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Asking your customers to ‘re-consent’ to contact from you could threaten your relationship, but Michael Nabarro suggests an alternative approach to GDPR compliance based on ‘Legitimate Interests’.

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For the past few months, our audiences have seen their in-boxes fill up with oddly worded emails from the arts organisations they support. Sometimes they are quite confusing, asking for complicated actions to update contact preferences and re-confirm their interest in receiving communications.

 Arts and cultural organisations are putting their customer relationships at risk with this ‘re-consent’ approach

They may be frequent attenders, perhaps even donors, with venue or customer relationships going back decades. Despite what they assumed was a long-standing and warmly held relationship, they are now being told this isn’t enough to keep hearing from the organisations they thought they knew.

They must take action, in some cases quite confusing and complicated action if they ever want to hear from us again. Worse yet, they may have received an email like this and not opened it due to a busy week or an overactive SPAM filter.

Why are we vexing our customers this way? The answer lies in a potential misreading of the General Data Protection Regulation (GDPR), which is coming into effect on 25 May. Under the new rules, the consent customers gave to receive communications in the past may no longer meet tightened requirements. Although customers may have been happy to receive emails and had been given the option to opt out every time, some organisations are now under the impression (sincerely held) that they will no longer have legal permission to contact current customers after May.

A less bothersome option

At Spektrix we think that arts and cultural organisations are putting their customer relationships at risk with this ‘re-consent’ approach. We’re proposing that there may be a better way to achieve GDPR compliance.

Though our sector has historically relied on a consent-based approach to marketing and fundraising communications, this is not the only option available to contact customers and donors legally and respectfully. It may not even be the best option for either the organisation or the individual.

Thankfully, there’s another legal basis which we believe is likely to be suitable for marketing and fundraising communications called ‘Legitimate Interests’, which the Information Commissioner’s Office has just said “may be the most appropriate basis… when you do not want to give the individual full upfront control or bother them with disruptive consent requests when they are unlikely to object to the processing”.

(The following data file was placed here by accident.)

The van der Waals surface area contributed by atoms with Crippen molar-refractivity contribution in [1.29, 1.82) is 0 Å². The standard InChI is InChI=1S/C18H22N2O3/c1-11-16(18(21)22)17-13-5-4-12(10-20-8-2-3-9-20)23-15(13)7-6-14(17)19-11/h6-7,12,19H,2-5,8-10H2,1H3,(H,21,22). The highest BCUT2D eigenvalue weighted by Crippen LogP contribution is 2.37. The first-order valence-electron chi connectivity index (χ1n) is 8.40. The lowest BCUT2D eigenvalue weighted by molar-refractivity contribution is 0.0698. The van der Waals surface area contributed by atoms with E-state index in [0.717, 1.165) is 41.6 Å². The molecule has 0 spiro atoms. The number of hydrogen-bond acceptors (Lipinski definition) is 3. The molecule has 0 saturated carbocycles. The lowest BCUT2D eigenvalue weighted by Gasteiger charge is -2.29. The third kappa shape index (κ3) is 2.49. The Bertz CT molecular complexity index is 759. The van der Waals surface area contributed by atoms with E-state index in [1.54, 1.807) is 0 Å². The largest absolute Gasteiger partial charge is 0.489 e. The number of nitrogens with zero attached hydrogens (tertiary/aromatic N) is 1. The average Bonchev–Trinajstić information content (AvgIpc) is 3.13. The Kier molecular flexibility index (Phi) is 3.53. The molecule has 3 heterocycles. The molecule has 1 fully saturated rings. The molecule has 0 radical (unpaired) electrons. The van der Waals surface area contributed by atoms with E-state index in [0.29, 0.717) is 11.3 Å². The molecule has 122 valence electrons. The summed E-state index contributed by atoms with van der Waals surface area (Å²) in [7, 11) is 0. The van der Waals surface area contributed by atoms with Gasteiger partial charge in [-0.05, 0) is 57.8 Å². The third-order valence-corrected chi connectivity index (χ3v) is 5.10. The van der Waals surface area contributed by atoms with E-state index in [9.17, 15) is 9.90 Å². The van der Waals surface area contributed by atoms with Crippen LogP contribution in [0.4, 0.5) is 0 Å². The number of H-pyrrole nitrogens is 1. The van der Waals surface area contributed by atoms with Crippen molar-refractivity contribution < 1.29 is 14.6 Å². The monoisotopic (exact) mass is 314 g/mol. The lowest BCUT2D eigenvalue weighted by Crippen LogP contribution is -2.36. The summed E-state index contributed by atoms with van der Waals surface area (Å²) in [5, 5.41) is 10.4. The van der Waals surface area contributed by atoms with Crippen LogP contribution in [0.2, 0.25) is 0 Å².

We argue that it’s reasonable to expect customers and donors, who have been happily receiving communications from an organisation for months or even years, to be happy to continue receiving these communications. In fact, we believe they will be unhappy and confused if they suddenly cease. Why put your relationships with your customers and donors in jeopardy unnecessarily without considering a strategy to switch your basis for direct marketing and fundraising communications from consent to legitimate interests?

When considering a strategy, it is also important to know that there are additional considerations when it comes to email, phone and text messages due to another data protection regulation called the Privacy and Electronic Communications Regulation (PECR). But we believe nothing in GDPR or PECR says that you need to obtain renewed consent for customers who likely expect to keep hearing from you.

For direct fundraising, a legitimate interests basis will be likely to allow continued communications for post and most phone calls – provided you check the Telephone Preference Service. Depending on your reading of PECR, you may need to regain consent to email about fundraising. However, doesn’t it make more sense from a donor point of view to ask for that consent in context – perhaps when the donor calls the box office or the next time they make a gift online? For key major donors and prospects, it is even more vital not to bury consent requests in busy in-boxes, so picking up the phone may be the best option.

A customer-centric approach

Whatever communication strategy we choose, it is important to start from the perspective of the customer and donor. These consent update emails are confusing, and although they were sent with the best of intentions from organisations trying to be GDPR-compliant, they can convey a lack of care for relationships with devoted customers and donors. There are also obvious and concerning revenue implications should you lose the ability to contact large parts of your customer base.

At Spektrix we are suggesting arts organisations consider moving from a consent-only approach for communication strategies to a more nuanced, customer-centric one that allows for greater flexibility and doesn’t disrupt important relationships. This process needn’t be difficult or stressful.

We’ve created a practical guide to both GDPR and PECR specifically designed to help arts marketers and fundraisers employ a legitimate interests basis to keep communicating effectively. Arts organisations are telling us this is helping them become GPDR-compliant in the most customer- and business-friendly way possible.

Michael Nabarro is Co-founder and CEO of Spektrix.

Sign up for the Spektrix practical guide to GDPR/PECR here.

This article is an advertising feature sponsored and contributed by Spektrix.

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